Many executives receive, as part of their compensation packages, arrangements that provide compensation at a later date, often dependent on achieving corporate goals, such as income or sales levels. Payments may be made after a few years or at retirement or termination of employment. Funding may be from the employer’s general funds, through a fund set aside or through life insurance.
Most executives receive their payments during life and treat them as ordinary income or capital gains, depending on the structure used. But deferred compensation arrangements often have a provision for payment in the event of the executive’s death. Depending on the particular arrangement, the deferred compensation arrangement can be a significant portion of the executive’s estate.
In most deferred compensation arrangements, there will be a provision for naming a beneficiary to receive deferred compensation after the executive has died. Like qualified retirement plans, IRAs and life insurance, the determination of who receives the benefits is made pursuant to the beneficiary designation rather than the executive’s will (unless the executive has named the estate as the beneficiary). The beneficiary designation is really a form of will, because it governs the disposition of assets at death. It should be planned as another element of the executive’s overall estate plan. Questions of tax deferral and disposition of assets must be viewed by looking at the will as well as the various beneficiary designations. Many people forget to combine these documents when planning their estates, and most people can’t find their beneficiary designations and have forgotten what they say. In fact, if a lawyer keeps a copy or the original of a client’s will, the same file should contain a copy of all beneficiary designations.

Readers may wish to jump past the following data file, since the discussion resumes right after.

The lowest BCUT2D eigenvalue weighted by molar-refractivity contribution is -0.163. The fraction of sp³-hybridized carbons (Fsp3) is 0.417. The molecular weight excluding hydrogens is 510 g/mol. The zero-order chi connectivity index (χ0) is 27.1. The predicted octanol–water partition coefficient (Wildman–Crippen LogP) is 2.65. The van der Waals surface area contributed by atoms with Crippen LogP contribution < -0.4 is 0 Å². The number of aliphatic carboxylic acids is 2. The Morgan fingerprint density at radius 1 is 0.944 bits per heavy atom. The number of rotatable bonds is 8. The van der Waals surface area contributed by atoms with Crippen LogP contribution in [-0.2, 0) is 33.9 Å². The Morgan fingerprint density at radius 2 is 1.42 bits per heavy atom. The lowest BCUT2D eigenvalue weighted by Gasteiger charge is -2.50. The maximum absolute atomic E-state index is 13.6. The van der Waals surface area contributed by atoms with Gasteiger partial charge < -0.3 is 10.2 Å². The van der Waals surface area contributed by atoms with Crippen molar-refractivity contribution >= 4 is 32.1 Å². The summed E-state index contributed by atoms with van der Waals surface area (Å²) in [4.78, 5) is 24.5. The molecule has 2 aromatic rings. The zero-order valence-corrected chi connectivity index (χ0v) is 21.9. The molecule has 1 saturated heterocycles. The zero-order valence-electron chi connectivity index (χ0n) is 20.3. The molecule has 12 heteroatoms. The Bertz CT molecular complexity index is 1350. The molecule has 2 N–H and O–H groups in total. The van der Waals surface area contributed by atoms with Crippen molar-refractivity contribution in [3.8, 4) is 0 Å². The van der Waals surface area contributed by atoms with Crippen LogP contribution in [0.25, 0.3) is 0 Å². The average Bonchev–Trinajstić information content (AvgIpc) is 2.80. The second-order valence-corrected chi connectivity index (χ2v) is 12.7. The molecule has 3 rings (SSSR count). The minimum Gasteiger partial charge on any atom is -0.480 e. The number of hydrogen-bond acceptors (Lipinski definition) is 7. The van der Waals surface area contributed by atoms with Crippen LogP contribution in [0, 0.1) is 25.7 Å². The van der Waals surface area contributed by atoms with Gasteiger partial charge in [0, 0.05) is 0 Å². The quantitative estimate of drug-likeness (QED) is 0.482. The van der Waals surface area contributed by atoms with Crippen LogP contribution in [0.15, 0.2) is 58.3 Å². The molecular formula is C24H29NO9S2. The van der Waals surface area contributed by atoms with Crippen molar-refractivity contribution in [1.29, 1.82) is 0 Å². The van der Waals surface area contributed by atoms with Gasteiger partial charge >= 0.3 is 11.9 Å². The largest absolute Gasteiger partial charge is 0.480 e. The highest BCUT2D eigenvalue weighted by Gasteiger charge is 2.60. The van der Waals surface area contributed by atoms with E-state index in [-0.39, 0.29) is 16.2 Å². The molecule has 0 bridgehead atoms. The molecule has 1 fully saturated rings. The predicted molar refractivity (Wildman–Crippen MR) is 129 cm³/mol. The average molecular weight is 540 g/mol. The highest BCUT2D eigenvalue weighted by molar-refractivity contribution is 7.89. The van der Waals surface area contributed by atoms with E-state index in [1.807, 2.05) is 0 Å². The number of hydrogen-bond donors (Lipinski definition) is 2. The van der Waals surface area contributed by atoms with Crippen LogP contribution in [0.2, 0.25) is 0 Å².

Speaking of deferred compensation, a new and extensive regulatory framework was enacted in 2004, providing rules for deferred compensation arrangements of all types and including significant penalties if those rules are not followed. Because of the extensive nature of those rules, and the hundreds of pages of regulations issued to interpret the new statute, the Treasury and IRS gave several extensions of the time period to bring arrangements into compliance with the new law. That extension of time to assure compliance, which includes a grace period to make changes in arrangements, will come to an end on December 31, 2008. That means that there are only a very few months before all deferred compensation arrangements must be brought into compliance. In doing so, it’s first necessary to decide what arrangements exist, and then to decide whether and how they should be changed. This is a big task, and lawyers whose clients have deferred compensation arrangements need to check now to see that the compliance process is under way
Robert H. Louis